Politics

Trump says Pentagon should consider punishing impeachment witness Vindman

Key Points
  • President Donald Trump said that the Pentagon could look at disciplinary action against U.S. Army Lt. Col. Alexander Vindman, a key figure who testified in the Ukraine impeachment saga.
  • "He is over with the military," Trump said of Vindman from the Oval Office.
  • Last week, Vindman was escorted out of his third-floor office across from the White House.
Lt. Col. Alexander Vindman, National Security Council Director for European Affairs, arrives to testify before the House Intelligence Committee in the Longworth House Office Building on Capitol Hill November 19, 2019 in Washington, DC.
Win McNamee | Getty Images

WASHINGTON — President Donald Trump said Tuesday that the Pentagon could look at disciplinary action against U.S. Army Lt. Col. Alexander Vindman, a key figure who testified in the Ukraine impeachment saga.

On Friday, Vindman, a former National Security Council staffer, was escorted out of his third-floor office across from the White House. The Senate had acquitted Trump of two impeachment articles, abuse of power and obstruction of Congress, on Wednesday.

"We're going to have to see, but if you look at what happened, they're going to certainly, I would imagine, they're going to take a look at that," Trump said in the Oval Office on Tuesday, when he was asked whether the Defense Department would seek disciplinary action against Vindman.

"He is over with the military," Trump added from the Oval Office. "We sent him on his way to a much different location and the military can handle him any way they want," Trump said, referring to Vindman's reassignment from the White House to the Department of the Army.

National security advisor Robert O'Brien said Tuesday that there was "no retaliation" and Trump didn't instruct him to remove Vindman and his twin brother, Yevgeny Vindman, from their White House posts, according to reports.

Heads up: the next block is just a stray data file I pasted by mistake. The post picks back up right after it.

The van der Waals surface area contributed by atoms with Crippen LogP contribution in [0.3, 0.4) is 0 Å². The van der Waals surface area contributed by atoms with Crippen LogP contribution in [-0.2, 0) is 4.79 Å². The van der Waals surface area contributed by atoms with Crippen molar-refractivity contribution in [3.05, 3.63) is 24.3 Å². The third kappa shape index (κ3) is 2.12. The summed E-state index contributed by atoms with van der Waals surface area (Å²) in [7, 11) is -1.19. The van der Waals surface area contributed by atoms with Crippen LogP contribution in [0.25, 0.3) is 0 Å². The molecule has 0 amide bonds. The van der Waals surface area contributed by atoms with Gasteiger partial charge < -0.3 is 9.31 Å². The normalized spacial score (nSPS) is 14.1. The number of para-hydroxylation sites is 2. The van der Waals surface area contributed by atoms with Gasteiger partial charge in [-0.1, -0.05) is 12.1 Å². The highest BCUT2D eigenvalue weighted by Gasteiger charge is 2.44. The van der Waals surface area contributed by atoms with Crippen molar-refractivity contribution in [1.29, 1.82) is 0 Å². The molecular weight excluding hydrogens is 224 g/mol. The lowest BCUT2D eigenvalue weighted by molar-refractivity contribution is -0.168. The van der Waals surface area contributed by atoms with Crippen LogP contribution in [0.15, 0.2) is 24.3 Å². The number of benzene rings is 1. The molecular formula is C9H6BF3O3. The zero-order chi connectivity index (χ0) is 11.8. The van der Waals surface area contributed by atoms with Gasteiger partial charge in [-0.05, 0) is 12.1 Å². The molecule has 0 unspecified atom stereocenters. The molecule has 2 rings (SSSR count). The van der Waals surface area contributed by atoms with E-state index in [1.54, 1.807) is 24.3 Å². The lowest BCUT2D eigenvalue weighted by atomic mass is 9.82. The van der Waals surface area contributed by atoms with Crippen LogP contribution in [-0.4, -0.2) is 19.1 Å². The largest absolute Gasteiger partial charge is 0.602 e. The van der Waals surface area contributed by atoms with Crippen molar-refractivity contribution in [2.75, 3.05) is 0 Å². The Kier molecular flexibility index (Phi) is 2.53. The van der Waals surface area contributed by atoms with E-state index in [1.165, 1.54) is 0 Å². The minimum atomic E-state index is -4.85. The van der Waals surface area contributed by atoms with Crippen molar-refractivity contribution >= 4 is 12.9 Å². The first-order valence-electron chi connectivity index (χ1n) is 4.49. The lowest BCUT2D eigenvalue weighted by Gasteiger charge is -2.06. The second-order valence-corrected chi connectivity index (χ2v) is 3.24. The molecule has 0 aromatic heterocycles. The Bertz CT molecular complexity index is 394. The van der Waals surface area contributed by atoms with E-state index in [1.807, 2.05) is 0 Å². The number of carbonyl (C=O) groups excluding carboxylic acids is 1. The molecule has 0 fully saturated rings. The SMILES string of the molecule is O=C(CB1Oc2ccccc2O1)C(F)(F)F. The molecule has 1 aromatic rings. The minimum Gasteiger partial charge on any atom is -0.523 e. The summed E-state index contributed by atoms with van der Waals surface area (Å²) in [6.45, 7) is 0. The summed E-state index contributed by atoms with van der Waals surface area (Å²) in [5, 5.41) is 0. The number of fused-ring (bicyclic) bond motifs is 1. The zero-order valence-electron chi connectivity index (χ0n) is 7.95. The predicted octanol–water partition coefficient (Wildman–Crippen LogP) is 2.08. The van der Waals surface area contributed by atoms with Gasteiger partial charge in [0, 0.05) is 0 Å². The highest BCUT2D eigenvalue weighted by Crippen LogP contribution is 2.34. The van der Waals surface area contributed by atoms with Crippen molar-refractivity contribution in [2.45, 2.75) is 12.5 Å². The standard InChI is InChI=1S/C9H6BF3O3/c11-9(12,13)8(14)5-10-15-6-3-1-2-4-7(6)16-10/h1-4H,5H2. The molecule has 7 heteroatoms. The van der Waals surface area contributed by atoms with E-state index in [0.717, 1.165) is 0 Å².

The Pentagon declined to comment on the president's comments Tuesday.

Hours before Vindman was escorted from his office Friday, Trump had said of the Purple Heart recipient: "I'm not happy with him."

"Do you think I'm supposed to be happy with him?" Trump asked reporters Friday. "I'm not."

Earlier Friday, Defense Secretary Mark Esper was asked whether Vindman would be welcomed back to the department if he left the National Security Council, and what the Pentagon would do to ensure that he is "not retributed against by the president or others?"

"We welcome back all of our service members, wherever they serve, to the assignment they're given," Esper said. "We protect all of our persons, service members from retribution or anything, anything like that."

Esper's comments on Vindman came after he issued a memo to all Department of Defense employees and military personnel to "uphold DoD's longstanding tradition of remaining apolitical."

VIDEO9:0909:09
Watch Alexander Vindman's opening statement at impeachment hearing

"All Department of Defense personnel must be steadfast in our commitment to defend the Constitution and our Nation's democratic principles," Esper wrote on Wednesday.

The Pentagon confirmed Vindman's reassignment to the Department of the Army but would not comment further.

Trump was impeached by the House last fall in connection with his request to Ukrainian president Volodomyr Zelenskiy to investigate former Vice President Joe Biden, who is a Democratic presidential contender, and his son Hunter.

Trump's request, made during a July 25 phone call, came as he was withholding military aid to Ukraine that had been appropriated by Congress.

In his testimony during impeachment hearings, Vindman said he was "concerned" about the nature of the call.

Vindman, who was the National Security Council's top Ukraine expert, said he felt it was "improper for the president of the United States to demand a foreign government investigate a U.S. citizen and political opponent."